Here we can see that at time 01:00, the ship will be somewhere along the green line. We’re going to figure out exactly where.

01:00

00:00 00:20 00:40

If we sit in the same spot, the 01:00 reading won’t help us find the range. But if we move to another location, we’ll be able to triangulate the ship’s position.

01:00

At time 01:00, we take a hydrophone reading.

Now we know the ship’s exact position along the green line.

01:00

01:00

00:00 00:20 00:40

Since we know it’s course, we can plot it and also derive its speed based on the distance travelled between time intervals.

01:00

01:00

00:00 00:10 00:20 00:30 00:40 00:50

You don’t have to be stationary for this method to work, but you do have to have a solid understanding of the principles I explained if you’re going to perform this while moving. The concept is the same though: find the line where the segments between readings are of equal length. Use the same methods as before to find this line.

00:00 00:10 00:20 00:30 00:40 00:50

You can also try alternately speeding up and slowing down to triangulate the position and course. In this example, there is only one possible course and distance that will produce equal segments, and that is where the other ship is.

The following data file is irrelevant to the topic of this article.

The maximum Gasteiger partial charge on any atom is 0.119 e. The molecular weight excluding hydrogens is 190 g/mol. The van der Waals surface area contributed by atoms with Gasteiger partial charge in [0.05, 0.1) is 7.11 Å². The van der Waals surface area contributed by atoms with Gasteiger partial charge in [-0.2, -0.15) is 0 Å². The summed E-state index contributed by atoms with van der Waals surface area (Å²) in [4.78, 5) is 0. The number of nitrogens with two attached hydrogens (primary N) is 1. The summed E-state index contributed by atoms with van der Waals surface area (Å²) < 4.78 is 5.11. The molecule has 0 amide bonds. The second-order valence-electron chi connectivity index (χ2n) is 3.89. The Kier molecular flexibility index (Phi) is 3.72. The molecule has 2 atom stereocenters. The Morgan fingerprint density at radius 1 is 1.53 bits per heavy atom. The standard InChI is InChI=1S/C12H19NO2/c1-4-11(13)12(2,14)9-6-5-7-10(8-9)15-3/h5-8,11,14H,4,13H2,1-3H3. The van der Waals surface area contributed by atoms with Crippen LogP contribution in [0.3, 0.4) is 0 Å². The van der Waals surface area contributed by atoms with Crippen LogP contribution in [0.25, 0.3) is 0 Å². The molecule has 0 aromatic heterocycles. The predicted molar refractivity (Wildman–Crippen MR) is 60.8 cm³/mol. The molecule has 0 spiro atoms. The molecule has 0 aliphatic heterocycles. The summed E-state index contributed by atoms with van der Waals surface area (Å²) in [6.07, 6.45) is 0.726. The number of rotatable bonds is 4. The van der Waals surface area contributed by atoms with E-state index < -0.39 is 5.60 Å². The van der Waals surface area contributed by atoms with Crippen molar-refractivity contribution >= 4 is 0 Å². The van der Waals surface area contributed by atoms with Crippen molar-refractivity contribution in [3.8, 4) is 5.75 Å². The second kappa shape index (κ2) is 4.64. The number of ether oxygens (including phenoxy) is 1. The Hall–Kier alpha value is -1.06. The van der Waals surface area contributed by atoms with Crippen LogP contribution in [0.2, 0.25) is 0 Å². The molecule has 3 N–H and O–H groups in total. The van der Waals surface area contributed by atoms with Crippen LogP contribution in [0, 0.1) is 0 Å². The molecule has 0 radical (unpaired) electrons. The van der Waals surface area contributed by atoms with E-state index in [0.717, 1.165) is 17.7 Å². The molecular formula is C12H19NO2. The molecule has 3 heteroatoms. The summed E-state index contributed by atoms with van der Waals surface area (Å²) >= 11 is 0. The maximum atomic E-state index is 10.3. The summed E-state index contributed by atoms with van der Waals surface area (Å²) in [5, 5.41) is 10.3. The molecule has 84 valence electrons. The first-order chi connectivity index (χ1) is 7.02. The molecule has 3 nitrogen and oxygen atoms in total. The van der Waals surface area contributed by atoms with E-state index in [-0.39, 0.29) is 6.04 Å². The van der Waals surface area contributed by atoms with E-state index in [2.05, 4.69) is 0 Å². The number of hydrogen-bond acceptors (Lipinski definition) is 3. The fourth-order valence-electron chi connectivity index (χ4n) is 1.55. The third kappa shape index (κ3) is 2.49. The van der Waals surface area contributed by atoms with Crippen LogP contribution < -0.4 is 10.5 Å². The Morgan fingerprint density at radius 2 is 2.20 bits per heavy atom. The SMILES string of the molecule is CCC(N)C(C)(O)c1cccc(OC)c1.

00:00 00:20 00:40

Now I will explain how to manipulate these lines with the in-game tools. The first tricky thing we need to do is transpose the 00:00 reading to the right spot along the red line.

The Compass is an excellent tool for transposing distances and angles because you can move it without altering it. You’re not using the circle, but the arrow inside the circle.

Start by drawing the distance you’re going to have to match on the cross- line (red line on the example)

Now just drag the center of the circle over to the point where the 00:20 reading crosses the line. The end of the arrow will be your distance.

Next, we need to transpose the line from our 00:00 reading. Again, the compass is a great tool for this job.

Now grab the center of this new circle and move it until the line touches the tip of the arrow on the small circle. Make sure the arrow on the large circle crosses the 00:40 reading.

Finally, draw a line that intersects the other lines as shown. This creates the two identical triangles, and draws the course of the other ship (shown in red here.) Notice I deleted the small circle to minimize clutter.